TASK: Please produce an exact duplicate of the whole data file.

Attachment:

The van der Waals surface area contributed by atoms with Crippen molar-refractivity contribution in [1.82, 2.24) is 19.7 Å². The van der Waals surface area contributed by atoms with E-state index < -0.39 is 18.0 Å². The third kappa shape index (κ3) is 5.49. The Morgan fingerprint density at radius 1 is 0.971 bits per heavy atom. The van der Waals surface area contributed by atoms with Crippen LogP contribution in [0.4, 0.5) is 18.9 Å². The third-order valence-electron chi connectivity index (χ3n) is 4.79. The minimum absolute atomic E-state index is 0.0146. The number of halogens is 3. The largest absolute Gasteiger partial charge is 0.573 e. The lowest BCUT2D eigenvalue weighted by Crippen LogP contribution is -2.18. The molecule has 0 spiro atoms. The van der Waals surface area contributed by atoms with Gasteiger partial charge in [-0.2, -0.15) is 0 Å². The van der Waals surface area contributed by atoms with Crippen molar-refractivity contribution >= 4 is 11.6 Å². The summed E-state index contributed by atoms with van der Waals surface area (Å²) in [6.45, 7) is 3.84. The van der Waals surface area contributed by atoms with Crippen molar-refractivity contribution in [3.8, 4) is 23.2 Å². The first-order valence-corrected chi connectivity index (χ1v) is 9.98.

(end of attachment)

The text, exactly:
The van der Waals surface area contributed by atoms with Crippen molar-refractivity contribution in [1.82, 2.24) is 19.7 Å². The van der Waals surface area contributed by atoms with E-state index < -0.39 is 18.0 Å². The third kappa shape index (κ3) is 5.49. The Morgan fingerprint density at radius 1 is 0.971 bits per heavy atom. The van der Waals surface area contributed by atoms with Crippen LogP contribution in [0.4, 0.5) is 18.9 Å². The third-order valence-electron chi connectivity index (χ3n) is 4.79. The minimum absolute atomic E-state index is 0.0146. The number of halogens is 3. The largest absolute Gasteiger partial charge is 0.573 e. The lowest BCUT2D eigenvalue weighted by Crippen LogP contribution is -2.18. The molecule has 0 spiro atoms. The van der Waals surface area contributed by atoms with Gasteiger partial charge in [-0.2, -0.15) is 0 Å². The van der Waals surface area contributed by atoms with Crippen molar-refractivity contribution >= 4 is 11.6 Å². The summed E-state index contributed by atoms with van der Waals surface area (Å²) in [6.45, 7) is 3.84. The van der Waals surface area contributed by atoms with Crippen molar-refractivity contribution in [3.8, 4) is 23.2 Å². The first-order valence-corrected chi connectivity index (χ1v) is 9.98.